Low-paid workers who put money away in a new savings scheme will be rewarded with a bonus of up to £1,200, Prime Minister David Cameron has announced.
The Help to Save accounts will be open to millions of employees who receive in-work benefits, such as tax credits, within two years.
Nearly 500,000 young workers are being given a pay hike of around £450 on average under changes to the national minimum wage as part of measures to boost the life chances of the poorest.
Around 25,000 struggling teenagers will also be helped through a national mentoring campaign.
Mr Cameron said: "I've made it the mission of this government to transform life chances across the country.
"That means giving hard-working people the extra support they need to fulfil their potential.
"And that's what these new measures will achieve - helping someone start a savings fund to get them through difficult times, giving people on low incomes a pay rise and making sure teenagers have the experience and networks to succeed."
Officials said nearly half of Britain's adults have less than £500 set aside for emergencies.
Under Help to Save, around 3.5 million workers on universal credit or working tax credits will be able to save up to £50 a month and receive a bonus of 50% - a maximum of £600 - after two years. Savers can continue to use the scheme for a further two years and earn up to another £600.
Chancellor George Osborne said: "This Government is determined to improve the life chances of the poorest in our society and our new Help to Save scheme will mean millions of low income savers across the country could now receive a Government bonus of up to £1,200 to help them build up their savings."
The Government is increasing the minimum wage by 25p an hour for 21- to 24-year-olds, taking the rate to £6.95, and by the same amount for 18- to 20-year-olds, putting their pay at £5.55 an hour. The rate will increase from £3.87 to £4.00 an hour for under-18s and apprentices will be given a 10p hourly rise taking them to £3.40.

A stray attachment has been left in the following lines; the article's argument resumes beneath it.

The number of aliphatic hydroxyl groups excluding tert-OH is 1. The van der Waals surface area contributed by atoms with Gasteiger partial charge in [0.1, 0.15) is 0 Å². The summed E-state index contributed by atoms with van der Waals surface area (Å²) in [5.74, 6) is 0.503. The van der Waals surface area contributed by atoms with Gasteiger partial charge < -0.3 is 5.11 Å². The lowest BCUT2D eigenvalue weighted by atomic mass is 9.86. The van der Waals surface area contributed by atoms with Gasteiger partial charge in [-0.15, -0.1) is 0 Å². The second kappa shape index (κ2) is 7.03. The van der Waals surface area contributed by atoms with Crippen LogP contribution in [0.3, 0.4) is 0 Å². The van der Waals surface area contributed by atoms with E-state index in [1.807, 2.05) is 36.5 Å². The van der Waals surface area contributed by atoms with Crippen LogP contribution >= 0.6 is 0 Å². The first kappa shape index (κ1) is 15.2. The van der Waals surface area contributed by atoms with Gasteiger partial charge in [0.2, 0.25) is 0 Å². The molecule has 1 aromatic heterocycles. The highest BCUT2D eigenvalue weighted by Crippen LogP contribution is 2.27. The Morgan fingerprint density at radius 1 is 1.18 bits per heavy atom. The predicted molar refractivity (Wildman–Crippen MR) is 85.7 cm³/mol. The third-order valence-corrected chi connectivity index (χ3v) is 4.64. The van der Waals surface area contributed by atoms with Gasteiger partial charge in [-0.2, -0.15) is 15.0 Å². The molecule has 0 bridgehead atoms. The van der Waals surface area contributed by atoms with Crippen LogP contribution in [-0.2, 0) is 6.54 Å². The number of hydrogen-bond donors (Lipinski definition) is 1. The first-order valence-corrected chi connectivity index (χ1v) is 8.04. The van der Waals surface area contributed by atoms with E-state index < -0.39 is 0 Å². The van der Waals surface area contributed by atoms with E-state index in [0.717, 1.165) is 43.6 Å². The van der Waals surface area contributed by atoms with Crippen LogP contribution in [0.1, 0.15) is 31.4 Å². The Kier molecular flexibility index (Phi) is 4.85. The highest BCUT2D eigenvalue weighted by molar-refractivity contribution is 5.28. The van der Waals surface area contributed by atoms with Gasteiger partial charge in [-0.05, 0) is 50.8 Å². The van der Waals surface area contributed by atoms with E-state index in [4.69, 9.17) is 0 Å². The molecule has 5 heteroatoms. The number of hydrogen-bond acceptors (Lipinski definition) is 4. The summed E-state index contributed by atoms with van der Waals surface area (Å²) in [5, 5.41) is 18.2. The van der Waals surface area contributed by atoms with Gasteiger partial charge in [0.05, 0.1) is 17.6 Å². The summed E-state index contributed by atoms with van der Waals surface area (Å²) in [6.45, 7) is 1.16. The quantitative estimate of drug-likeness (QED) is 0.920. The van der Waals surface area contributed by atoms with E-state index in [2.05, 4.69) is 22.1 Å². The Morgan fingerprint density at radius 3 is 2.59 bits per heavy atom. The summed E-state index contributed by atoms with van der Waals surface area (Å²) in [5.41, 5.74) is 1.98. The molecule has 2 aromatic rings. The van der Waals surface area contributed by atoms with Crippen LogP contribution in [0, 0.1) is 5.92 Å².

Mr Cameron's reforms will see high-achieving professionals mentoring struggling teenagers at risk of dropping out of education before they sit their GCSEs.
Mike Hughes, executive director of charity TwentyTwenty, which supports disadvantaged and troubled young people, said: "For many disengaged young people, a volunteer mentor is the first and only beneficial adult role model they have consistent access to over a long period of time.
"As such, the mentoring relationship can be literally life-changing, empowering them to overcome many personal challenges and achieve positive goals against the greatest of odds."
Sir Dan Moynihan, CEO of the Harris Federation, an education charity, said: "In schools like ours, where social mobility is everything, the encouragement and outside perspective of a good mentor can make a huge difference to a young person's life.
"We have had hundreds of successful and inspirational adults volunteering to mentor our students and I welcome this scheme, which will open up mentoring to many more deserving young people."